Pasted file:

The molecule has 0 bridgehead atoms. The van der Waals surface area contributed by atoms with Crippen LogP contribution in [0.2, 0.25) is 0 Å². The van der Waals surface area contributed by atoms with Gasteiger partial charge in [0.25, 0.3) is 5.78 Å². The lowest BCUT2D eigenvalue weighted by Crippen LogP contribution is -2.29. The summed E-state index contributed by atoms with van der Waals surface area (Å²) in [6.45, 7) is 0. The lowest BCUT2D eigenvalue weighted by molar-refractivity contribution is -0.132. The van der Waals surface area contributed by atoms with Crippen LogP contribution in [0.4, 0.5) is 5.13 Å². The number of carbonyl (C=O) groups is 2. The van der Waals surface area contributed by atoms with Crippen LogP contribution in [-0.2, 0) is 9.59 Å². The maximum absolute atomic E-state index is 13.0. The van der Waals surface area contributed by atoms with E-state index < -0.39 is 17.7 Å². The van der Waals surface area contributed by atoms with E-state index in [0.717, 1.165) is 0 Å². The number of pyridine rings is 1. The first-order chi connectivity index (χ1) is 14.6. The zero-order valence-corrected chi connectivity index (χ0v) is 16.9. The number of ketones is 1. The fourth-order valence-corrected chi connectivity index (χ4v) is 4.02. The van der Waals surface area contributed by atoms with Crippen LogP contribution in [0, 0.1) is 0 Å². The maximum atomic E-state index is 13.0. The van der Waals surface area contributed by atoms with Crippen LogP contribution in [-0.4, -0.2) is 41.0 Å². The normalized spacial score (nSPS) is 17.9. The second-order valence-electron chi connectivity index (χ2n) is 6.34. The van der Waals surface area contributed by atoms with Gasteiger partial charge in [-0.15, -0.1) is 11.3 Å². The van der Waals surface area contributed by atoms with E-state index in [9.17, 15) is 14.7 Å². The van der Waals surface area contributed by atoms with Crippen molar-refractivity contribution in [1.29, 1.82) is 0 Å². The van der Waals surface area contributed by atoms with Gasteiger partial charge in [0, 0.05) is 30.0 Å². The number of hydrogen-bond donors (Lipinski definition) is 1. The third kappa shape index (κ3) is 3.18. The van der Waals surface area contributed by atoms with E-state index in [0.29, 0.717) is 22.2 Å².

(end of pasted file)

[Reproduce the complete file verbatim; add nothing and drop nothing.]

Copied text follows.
The molecule has 0 bridgehead atoms. The van der Waals surface area contributed by atoms with Crippen LogP contribution in [0.2, 0.25) is 0 Å². The van der Waals surface area contributed by atoms with Gasteiger partial charge in [0.25, 0.3) is 5.78 Å². The lowest BCUT2D eigenvalue weighted by Crippen LogP contribution is -2.29. The summed E-state index contributed by atoms with van der Waals surface area (Å²) in [6.45, 7) is 0. The lowest BCUT2D eigenvalue weighted by molar-refractivity contribution is -0.132. The van der Waals surface area contributed by atoms with Crippen LogP contribution in [0.4, 0.5) is 5.13 Å². The number of carbonyl (C=O) groups is 2. The van der Waals surface area contributed by atoms with Crippen LogP contribution in [-0.2, 0) is 9.59 Å². The maximum absolute atomic E-state index is 13.0. The van der Waals surface area contributed by atoms with E-state index < -0.39 is 17.7 Å². The van der Waals surface area contributed by atoms with E-state index in [0.717, 1.165) is 0 Å². The number of pyridine rings is 1. The first-order chi connectivity index (χ1) is 14.6. The zero-order valence-corrected chi connectivity index (χ0v) is 16.9. The number of ketones is 1. The fourth-order valence-corrected chi connectivity index (χ4v) is 4.02. The van der Waals surface area contributed by atoms with Crippen LogP contribution in [0, 0.1) is 0 Å². The maximum atomic E-state index is 13.0. The van der Waals surface area contributed by atoms with Crippen LogP contribution in [-0.4, -0.2) is 41.0 Å². The normalized spacial score (nSPS) is 17.9. The second-order valence-electron chi connectivity index (χ2n) is 6.34. The van der Waals surface area contributed by atoms with Gasteiger partial charge in [-0.15, -0.1) is 11.3 Å². The van der Waals surface area contributed by atoms with E-state index in [9.17, 15) is 14.7 Å². The van der Waals surface area contributed by atoms with Crippen molar-refractivity contribution in [1.29, 1.82) is 0 Å². The van der Waals surface area contributed by atoms with Gasteiger partial charge in [0, 0.05) is 30.0 Å². The number of hydrogen-bond donors (Lipinski definition) is 1. The third kappa shape index (κ3) is 3.18. The van der Waals surface area contributed by atoms with E-state index in [0.29, 0.717) is 22.2 Å².